The function was held in an auditorium of the Fed Square complex overlooking the Yarra River. Probably 90% of the crowd would have been over 60. Most were – as the ABC critics would have it – well spoken, educated types from smart suburbs. Some had driven in from the country for the day. All were passionate about the future of the ABC, both TV and Radio National, which is such a lifeline for so many people.

Kerrie O’Brien is a bit of a legend. He comes from a long line of distinguished ABC journalists, intelligent, erudite, probing, thoughtful. He retired a few years back, which was big news at the time. Yesterday he spoke about leadership, and in particular the example of three recent leaders.

The first was Nelson Mandela, who he described as the greatest leader he had ever met. The next was Paul Keating, which was no great surprise. Keating is revered by many (including me), and O’Brien had a long professional relationship with him, culminating recently in a biography he wrote of Keating. It’s clear he admires him greatly, and in his speech he focused on the challenge of getting Mabo into law. The final example was at first blush surprising: John Howard. I’m no fan of John Howard, and I suspect O’Brien isn’t really either, but the point was well made. Much as I might disavow much of Howard’s government it took real courage to push through the gun laws in the wake of the Port Arthur Massacre.

The counterpoint to all of this was the abject lack of leadership in recent times, and as an exemplar of that O’Brien spoke of the botched history of climate change policy and the doomed variety of policy initiatives to combat it. It’s a sad story of political intransigence and cowardice. No-one has been willing to take a true leadership position on the matter. In speaking of Mabo O’Brien had made the point that there were no votes in the fight for Keating, in fact, probably the opposite. He did it because it was right, and by strength of will and conviction he wrangled it into law.

No-one has shown anything like the same leadership when it comes to climate change. Every prime minister has failed. No-one has had the strength of character to make the unpopular call. Every one of them has looked to the polls, or to their political colleagues. No-one has – like Keating did, and Howard as well – stood up and said this is the right thing, and this is what we’re going to do come what may.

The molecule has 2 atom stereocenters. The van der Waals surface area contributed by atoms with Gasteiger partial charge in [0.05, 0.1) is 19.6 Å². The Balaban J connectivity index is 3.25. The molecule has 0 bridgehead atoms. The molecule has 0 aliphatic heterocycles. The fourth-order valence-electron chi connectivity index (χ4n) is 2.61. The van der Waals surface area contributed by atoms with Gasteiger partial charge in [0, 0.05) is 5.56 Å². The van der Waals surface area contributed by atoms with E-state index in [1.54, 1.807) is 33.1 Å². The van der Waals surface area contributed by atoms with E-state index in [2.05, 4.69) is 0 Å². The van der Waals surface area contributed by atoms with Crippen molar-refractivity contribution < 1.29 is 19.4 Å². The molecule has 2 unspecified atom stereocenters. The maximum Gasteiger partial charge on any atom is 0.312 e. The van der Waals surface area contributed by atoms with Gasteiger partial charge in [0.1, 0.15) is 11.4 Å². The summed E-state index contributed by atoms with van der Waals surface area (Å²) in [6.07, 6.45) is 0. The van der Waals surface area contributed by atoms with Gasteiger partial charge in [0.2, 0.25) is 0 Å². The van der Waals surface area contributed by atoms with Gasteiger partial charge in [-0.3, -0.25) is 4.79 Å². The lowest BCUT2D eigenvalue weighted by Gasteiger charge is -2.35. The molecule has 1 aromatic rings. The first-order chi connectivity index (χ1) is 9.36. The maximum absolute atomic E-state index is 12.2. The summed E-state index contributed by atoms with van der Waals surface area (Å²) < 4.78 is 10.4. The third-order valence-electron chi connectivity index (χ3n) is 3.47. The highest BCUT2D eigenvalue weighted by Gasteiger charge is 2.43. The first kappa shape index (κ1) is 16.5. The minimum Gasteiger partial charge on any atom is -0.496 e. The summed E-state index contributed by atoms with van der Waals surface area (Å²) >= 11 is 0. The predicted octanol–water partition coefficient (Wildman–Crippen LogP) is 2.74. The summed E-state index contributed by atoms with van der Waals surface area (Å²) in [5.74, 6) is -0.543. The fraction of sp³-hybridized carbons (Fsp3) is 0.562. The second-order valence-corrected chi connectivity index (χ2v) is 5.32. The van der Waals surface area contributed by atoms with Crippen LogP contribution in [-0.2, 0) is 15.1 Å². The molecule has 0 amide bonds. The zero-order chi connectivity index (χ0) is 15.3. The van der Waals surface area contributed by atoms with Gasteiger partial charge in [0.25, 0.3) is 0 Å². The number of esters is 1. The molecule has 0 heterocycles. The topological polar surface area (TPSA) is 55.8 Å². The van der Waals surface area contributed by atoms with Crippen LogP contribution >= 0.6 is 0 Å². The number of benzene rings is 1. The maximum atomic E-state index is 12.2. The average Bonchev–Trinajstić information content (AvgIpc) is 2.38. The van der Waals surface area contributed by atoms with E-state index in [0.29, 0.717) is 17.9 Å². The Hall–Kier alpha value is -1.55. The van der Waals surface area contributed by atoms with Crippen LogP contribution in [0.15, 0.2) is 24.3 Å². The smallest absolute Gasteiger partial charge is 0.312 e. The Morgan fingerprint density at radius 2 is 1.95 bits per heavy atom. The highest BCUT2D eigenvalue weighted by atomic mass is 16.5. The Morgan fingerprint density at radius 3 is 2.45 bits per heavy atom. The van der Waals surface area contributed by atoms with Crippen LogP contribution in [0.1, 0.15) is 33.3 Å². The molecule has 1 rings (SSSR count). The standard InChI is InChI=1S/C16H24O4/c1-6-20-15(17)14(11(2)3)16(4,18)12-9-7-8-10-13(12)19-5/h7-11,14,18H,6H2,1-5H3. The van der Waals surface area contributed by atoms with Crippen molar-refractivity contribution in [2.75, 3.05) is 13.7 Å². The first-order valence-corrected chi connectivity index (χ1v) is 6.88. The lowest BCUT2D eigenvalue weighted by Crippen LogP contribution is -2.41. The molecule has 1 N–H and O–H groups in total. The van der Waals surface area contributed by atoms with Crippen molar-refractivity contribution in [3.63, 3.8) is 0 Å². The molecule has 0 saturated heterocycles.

It’s depressing, but familiar. It’s not news to anyone, but to hear it from the lips of such a distinguished commentator made it seem official: there has been a deficit of leadership in Australia (and around the world, as he similarly made the point).

It was a strangely uplifting afternoon. It’s always refreshing to be among passionate, intelligent people. It was easy to believe that we were on the side of right, and reassuring to sense the resistance to those who would diminish our way of life. Near the end there was a moving tribute to John Clarke. Everyone there loved and admired what he stood for, as they did Kerrie O’Brien (who is revered by these cultured people).

I left for home glad to have gone, refreshed in a way and encouraged. Just as well I didn’t know the footy score.

Disunited Kingdom

Another interesting few weeks in international politics. Trump gets nearer and nearer the precipice, though if anyone ever gives him a push is anyone’s guess. Then there’s the UK. Jermy Corbyn gave Theresa May an almighty scare in the general election, to the point that to form government the Conservatives need to enter into a coalition with the uglies of the Irish Unionists, who don’t believe in same-sex marriage or abortion, and in general have a range of retrograde policies – and they hold the whip hand. Then came the awful Grenfell Tower fire in London. Last I heard there were 58 reported deaths, and bad deaths too – trapped in a burning building and succumbing to smoke or flame. The firestorm has spread far beyond the building though.

I don’t see how Theresa May can survive this. She got a very shaky mandate from the electorate after running a poor campaign. Her conduct and behaviour after the election inspired little, but it’s the Grenfell Tower fire that is her death knell. But let’s start at the start.

It’s not long ago that Corbyn was deemed unelectable, and May called an election in the expectation of a landslide. Corbyn improved his game, and May was diabolical on the campaign trail, and these in combination were a catalyst for reconsideration by the electorate. The elements were already there though – general cynicism, disenfranchised voters searching for something to believe in, and those disenchanted in general with the party system and the rhetoric that goes with it. Much has been made of the Conservative mantra throughout the campaign of strong and stable government and I agree it played a big part in the outcome – as a negative to the conservatives.